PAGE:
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Associations, OH&S

WSIB H&S index highlights safer construction workplaces

Don Wall
WSIB H&S index highlights safer construction workplaces

Ontario’s construction workplaces are 3.7 per cent safer than last year according to the first Health and Safety Index report issued by the province’s Workplace Safety and Insurance Board (WSIB).

But paradoxically, injuries have increased in the sector, the WSIB reported.

The disparity lies in the weighting given to the five components of the index, two WSIB managers explained in a recent interview.

The Health and Safety Index, launched last May, is based on five categories of data: prevention, worker empowerment, workplace culture, enforcement and injuries. Injuries represent 23 per cent of the index.

“Injuries are a part of that index but we are trying to look at the broader picture,” explained Christina Hoy, vice-president of corporate business information and analytics for the WSIB.

“We are taking into account what’s happening in the prevention space, what is happening in the workplace culture space, trying to look at, when we think of health and safety in the province, what actually contributes to health and safety.

“That is where, when we take a sector like construction, it is not just about injuries that are occurring in the sector but are we building a new culture within the construction industry that is actually looking at safety.”

The report, released May 9, found the construction sector experienced the biggest improvement overall among all sectors studied, driven by strong results in all areas except for injuries. Workplace prevention activities and safety support were the notable success stories in the sector, the report said.


The index is a little bit broader than just looking at the injuries statistics

— Terrance D’souza

Workplace Safety and Insurance Board


The metrics assessed as part of the injuries component included event frequency, event severity and short-term return-to-work rates. The number of severe injuries in the construction sector showed improvement while the other two metrics were worse than last year’s baseline.

Overall, Ontario’s score across all sectors increased 1.6 per cent. Two components improved while three dropped. Empowerment, which accounts for 13 per cent of the index, improved by 13.2 per cent while enforcement, weighted at 21 per cent, improved 4.1 per cent.

Injuries fell across the province by 1.5 per cent, workplace safety, awareness and culture dropped 0.1 per cent and prevention dipped 2.7 per cent. Workplace culture is weighted at 23 per cent of the index while prevention is 20 per cent.

Terrance D’souza, executive director of advanced analytics for the WSIB, acknowledged stakeholders in the construction sector tend to regard injuries and whether workers make it home at the end of the workday as a preeminent indicator of whether workplaces are safe but explained how the index looks beyond injury numbers.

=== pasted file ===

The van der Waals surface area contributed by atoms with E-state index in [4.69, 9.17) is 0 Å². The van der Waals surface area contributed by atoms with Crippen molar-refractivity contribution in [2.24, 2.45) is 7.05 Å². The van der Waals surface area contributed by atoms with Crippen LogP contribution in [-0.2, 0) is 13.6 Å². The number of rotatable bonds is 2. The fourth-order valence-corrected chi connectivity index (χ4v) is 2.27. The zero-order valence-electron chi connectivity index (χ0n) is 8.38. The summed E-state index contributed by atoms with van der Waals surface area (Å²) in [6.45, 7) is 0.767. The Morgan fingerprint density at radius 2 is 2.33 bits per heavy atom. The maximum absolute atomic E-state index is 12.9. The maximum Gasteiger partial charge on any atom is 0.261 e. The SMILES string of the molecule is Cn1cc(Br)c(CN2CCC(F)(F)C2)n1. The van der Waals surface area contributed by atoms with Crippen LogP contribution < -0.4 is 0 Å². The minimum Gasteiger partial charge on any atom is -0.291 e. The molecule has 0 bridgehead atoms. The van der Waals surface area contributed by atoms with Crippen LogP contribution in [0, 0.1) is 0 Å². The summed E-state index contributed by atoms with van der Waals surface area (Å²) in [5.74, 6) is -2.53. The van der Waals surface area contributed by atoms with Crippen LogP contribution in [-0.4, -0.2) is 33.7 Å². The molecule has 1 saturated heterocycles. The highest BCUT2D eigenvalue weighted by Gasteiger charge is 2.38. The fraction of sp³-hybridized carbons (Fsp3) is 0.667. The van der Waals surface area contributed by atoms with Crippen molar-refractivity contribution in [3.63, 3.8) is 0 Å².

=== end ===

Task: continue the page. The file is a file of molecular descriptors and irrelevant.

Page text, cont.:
He differentiated between a “lagging” indicator such as injuries, which measures historical safety performance, versus “leading” indicators, such as the other four components in the index, that are proactive and measure how the industry is improving.

“The index is a little bit broader than just looking at the injuries statistics but also looking at the inputs that we are putting into the system that are driving us to the outcome that is really making sure that people come home at the end of the day,” said D’souza.

“We are trying to balance the lagging indicators, which are injuries and the outcomes of those injuries, with the leading indicators, which are, are we investing in the right places to drive outcomes so there are fewer injuries.”

As for the weighting of injuries at 23 per cent, D’souza commented, “It is important to recognize that the weighting itself does not necessarily mean how important that component is. It is trying to show the interaction of the different components and how they are giving us a holistic measure of whether or not the system is improving overall.”

Some components of the index reflect the efforts of leadership while a component such as empowerment assesses other aspects of health and safety culture, he explained.

“We are trying to make sure in this component that workers perceive they have the ability to refuse unsafe work, to be involved in the workplace, and work with health and safety and to take action for their own prevention in health and safety,” said D’souza.

“That is foundational to the internal responsibility system in Ontario and to the health and safety index.”

The report said strengths of the construction sector were prevention and workplace culture, while the area requiring focus was injuries, specifically supporting people in returning to work quickly.

Data was derived from different sources including some of the WSIB’s own numbers and from surveys.

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